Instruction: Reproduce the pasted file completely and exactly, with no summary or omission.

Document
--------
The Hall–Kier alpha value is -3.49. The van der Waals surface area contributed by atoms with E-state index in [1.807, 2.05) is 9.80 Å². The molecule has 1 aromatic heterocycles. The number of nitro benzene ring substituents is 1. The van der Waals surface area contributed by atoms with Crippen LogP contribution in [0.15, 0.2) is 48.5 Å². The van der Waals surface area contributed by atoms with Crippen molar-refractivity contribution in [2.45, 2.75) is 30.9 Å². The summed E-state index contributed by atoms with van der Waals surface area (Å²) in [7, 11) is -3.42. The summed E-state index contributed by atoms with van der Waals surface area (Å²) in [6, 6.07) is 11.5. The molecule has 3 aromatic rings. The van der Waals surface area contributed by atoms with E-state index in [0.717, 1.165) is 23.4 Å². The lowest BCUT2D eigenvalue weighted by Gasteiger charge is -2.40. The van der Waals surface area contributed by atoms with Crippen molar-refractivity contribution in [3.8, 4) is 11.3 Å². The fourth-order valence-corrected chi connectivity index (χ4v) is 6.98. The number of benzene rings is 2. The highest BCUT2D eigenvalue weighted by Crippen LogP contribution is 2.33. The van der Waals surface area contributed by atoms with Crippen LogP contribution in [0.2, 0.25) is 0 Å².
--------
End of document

The Hall–Kier alpha value is -3.49. The van der Waals surface area contributed by atoms with E-state index in [1.807, 2.05) is 9.80 Å². The molecule has 1 aromatic heterocycles. The number of nitro benzene ring substituents is 1. The van der Waals surface area contributed by atoms with Crippen LogP contribution in [0.15, 0.2) is 48.5 Å². The van der Waals surface area contributed by atoms with Crippen molar-refractivity contribution in [2.45, 2.75) is 30.9 Å². The summed E-state index contributed by atoms with van der Waals surface area (Å²) in [7, 11) is -3.42. The summed E-state index contributed by atoms with van der Waals surface area (Å²) in [6, 6.07) is 11.5. The molecule has 3 aromatic rings. The van der Waals surface area contributed by atoms with E-state index in [0.717, 1.165) is 23.4 Å². The lowest BCUT2D eigenvalue weighted by Gasteiger charge is -2.40. The van der Waals surface area contributed by atoms with Crippen molar-refractivity contribution in [3.8, 4) is 11.3 Å². The fourth-order valence-corrected chi connectivity index (χ4v) is 6.98. The number of benzene rings is 2. The highest BCUT2D eigenvalue weighted by Crippen LogP contribution is 2.33. The van der Waals surface area contributed by atoms with Crippen LogP contribution in [0.2, 0.25) is 0 Å².